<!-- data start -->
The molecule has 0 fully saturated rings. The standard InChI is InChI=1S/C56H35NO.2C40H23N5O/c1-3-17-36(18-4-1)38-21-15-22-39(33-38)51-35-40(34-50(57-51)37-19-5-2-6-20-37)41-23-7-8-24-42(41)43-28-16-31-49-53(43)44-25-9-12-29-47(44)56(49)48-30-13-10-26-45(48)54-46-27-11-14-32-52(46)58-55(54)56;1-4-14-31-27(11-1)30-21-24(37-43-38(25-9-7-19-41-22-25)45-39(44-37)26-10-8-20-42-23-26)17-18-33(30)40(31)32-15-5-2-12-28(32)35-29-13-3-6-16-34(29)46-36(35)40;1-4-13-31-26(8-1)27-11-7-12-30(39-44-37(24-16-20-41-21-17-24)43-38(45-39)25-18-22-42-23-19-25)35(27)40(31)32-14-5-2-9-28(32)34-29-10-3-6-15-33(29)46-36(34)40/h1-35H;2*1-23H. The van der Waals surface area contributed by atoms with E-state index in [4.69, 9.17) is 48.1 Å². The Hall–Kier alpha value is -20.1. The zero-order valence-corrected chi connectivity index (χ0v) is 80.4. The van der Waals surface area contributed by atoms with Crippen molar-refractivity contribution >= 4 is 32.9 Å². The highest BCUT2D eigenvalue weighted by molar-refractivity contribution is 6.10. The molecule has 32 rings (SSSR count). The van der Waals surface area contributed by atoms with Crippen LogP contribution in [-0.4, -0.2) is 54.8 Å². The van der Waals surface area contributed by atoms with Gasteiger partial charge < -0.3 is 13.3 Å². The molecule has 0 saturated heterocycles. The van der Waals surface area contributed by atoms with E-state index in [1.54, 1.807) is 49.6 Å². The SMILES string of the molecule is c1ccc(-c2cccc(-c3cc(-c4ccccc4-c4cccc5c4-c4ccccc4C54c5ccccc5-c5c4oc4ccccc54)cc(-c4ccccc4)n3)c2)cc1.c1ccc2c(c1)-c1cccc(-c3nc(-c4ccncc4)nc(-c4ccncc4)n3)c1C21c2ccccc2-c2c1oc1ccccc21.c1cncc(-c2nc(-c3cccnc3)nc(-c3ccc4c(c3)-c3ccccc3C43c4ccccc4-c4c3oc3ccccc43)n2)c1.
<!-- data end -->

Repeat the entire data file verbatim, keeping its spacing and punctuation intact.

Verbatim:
The molecule has 0 fully saturated rings. The standard InChI is InChI=1S/C56H35NO.2C40H23N5O/c1-3-17-36(18-4-1)38-21-15-22-39(33-38)51-35-40(34-50(57-51)37-19-5-2-6-20-37)41-23-7-8-24-42(41)43-28-16-31-49-53(43)44-25-9-12-29-47(44)56(49)48-30-13-10-26-45(48)54-46-27-11-14-32-52(46)58-55(54)56;1-4-14-31-27(11-1)30-21-24(37-43-38(25-9-7-19-41-22-25)45-39(44-37)26-10-8-20-42-23-26)17-18-33(30)40(31)32-15-5-2-12-28(32)35-29-13-3-6-16-34(29)46-36(35)40;1-4-13-31-26(8-1)27-11-7-12-30(39-44-37(24-16-20-41-21-17-24)43-38(45-39)25-18-22-42-23-19-25)35(27)40(31)32-14-5-2-9-28(32)34-29-10-3-6-15-33(29)46-36(34)40/h1-35H;2*1-23H. The van der Waals surface area contributed by atoms with E-state index in [4.69, 9.17) is 48.1 Å². The Hall–Kier alpha value is -20.1. The zero-order valence-corrected chi connectivity index (χ0v) is 80.4. The van der Waals surface area contributed by atoms with Crippen molar-refractivity contribution >= 4 is 32.9 Å². The highest BCUT2D eigenvalue weighted by molar-refractivity contribution is 6.10. The molecule has 32 rings (SSSR count). The van der Waals surface area contributed by atoms with Crippen LogP contribution in [-0.4, -0.2) is 54.8 Å². The van der Waals surface area contributed by atoms with Gasteiger partial charge < -0.3 is 13.3 Å². The molecule has 0 saturated heterocycles. The van der Waals surface area contributed by atoms with E-state index in [1.54, 1.807) is 49.6 Å². The SMILES string of the molecule is c1ccc(-c2cccc(-c3cc(-c4ccccc4-c4cccc5c4-c4ccccc4C54c5ccccc5-c5c4oc4ccccc54)cc(-c4ccccc4)n3)c2)cc1.c1ccc2c(c1)-c1cccc(-c3nc(-c4ccncc4)nc(-c4ccncc4)n3)c1C21c2ccccc2-c2c1oc1ccccc21.c1cncc(-c2nc(-c3cccnc3)nc(-c3ccc4c(c3)-c3ccccc3C43c4ccccc4-c4c3oc3ccccc43)n2)c1.